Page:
Luckily, the chocolate itself is quite enjoyable. I sampled the Aztec Crunch, a 75% cacao base studded with cacao nibs. With additions of vanilla and sea salt, this bar melted nicely despite the thick sheath of nibs on the bar’s underside. The texture wasn’t overly chalky; rather, it was some of the smoothest raw chocolate I’ve had. Notes of coffee, nuts, and citrus pushed through the strong chocolatey taste.

I also tasted the 78% Raw Love bar, which used vanilla to highlight the flavor profile of the chocolate. The initial sampling of this bar was quite curious. In letting its nutty and fudgy aroma melt on the palate, something truly fermented-tasting surfaced briefly in my mind, or perhaps on my tastebuds. This was quickly replaced by edgy notes of wood and earth, with ‘edgy’ indicating that the chocolate was near-bitter in taste, but not quite.

The only issue with Lulu’s bars, in my mind, is that they are mere 1 ounce rectangles. They’re also quite pricey, retailing for $3.89 each on the brand’s website. So while I Of Great Fortune received these as a gift from my boyfriend’s Sedona-venturing parents, I can understand faltering and floundering upon seeing the price tag. If raw chocolate interests you, however, I recommend giving these a try.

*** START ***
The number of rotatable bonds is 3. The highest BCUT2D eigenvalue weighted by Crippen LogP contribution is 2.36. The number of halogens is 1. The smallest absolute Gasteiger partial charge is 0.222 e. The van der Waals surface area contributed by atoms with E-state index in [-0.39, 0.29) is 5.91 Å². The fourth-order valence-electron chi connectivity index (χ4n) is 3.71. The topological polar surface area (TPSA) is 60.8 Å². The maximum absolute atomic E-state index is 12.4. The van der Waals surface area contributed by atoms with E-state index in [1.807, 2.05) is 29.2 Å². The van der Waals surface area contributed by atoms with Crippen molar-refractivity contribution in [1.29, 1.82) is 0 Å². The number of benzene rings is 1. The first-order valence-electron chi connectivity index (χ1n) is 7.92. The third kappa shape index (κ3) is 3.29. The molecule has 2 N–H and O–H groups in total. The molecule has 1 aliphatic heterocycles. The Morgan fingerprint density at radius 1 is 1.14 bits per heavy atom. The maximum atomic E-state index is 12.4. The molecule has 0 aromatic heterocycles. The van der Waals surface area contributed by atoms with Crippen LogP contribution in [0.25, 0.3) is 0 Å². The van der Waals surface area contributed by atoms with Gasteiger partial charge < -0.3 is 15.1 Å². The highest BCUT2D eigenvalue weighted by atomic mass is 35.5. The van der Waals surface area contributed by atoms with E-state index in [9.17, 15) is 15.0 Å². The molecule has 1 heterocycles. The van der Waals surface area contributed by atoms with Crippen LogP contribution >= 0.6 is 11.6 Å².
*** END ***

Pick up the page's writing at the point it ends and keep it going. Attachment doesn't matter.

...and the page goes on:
For more info:

Taza Chocolate

Chuao Chocolatier

Lulu’s Chocolate

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16 Responses to “choccie rally: taza, chuao, and lulu’s”

  1. Alayna @ Thyme Bombe 2012/05/02 at 15:52 #

    Caramelized honey…mmmmmmmm. That’s all I needed to hear.

    • emma 2012/05/03 at 07:59 #

      It was fantastic – so crunchy good!

  2. cheezyk 2012/05/02 at 19:09 #

    Not so sure about the rose oil and vanilla bean but I’m pretty sure the cherry and cacao nib would have suckered me in … full price or not!

    • emma 2012/05/03 at 08:05 #

      Probably not me, I believe that bar cost $8 originally, whereas this was under 5. I can’t picture paying $8 for Taza, ever. But….. we know that I should never say never when it comes to chocolate!

      • cheezyk 2012/05/03 at 19:18 #

        $8?! (eyebrows shoot to the top of forehead) – I take it back, I probably would not have bought that one either

        • emma 2012/05/10 at 09:29 #

          I know, it’s a bit pricy, huh?

  3. Sarah (Thyme) 2012/05/02 at 21:02 #

    I love these chocolate reviews. I’ve NEVER seen one of those chocolate bars. I wonder if different chocolate is sold in different parts of the country. Headed out West tomorrow so I am going to keep an eye out for on the chocolate selections I see…

    • emma 2012/05/03 at 08:08 #

      Different chocolate is definitely sold in different parts of the country. I’m always thrilled to get to Boston, because that’s New England’s gateway to West Coast chocolatiers and chocolate makers! There’s a whole lot of chocolate that I don’t have access to – unless I order online, that is. But … meh.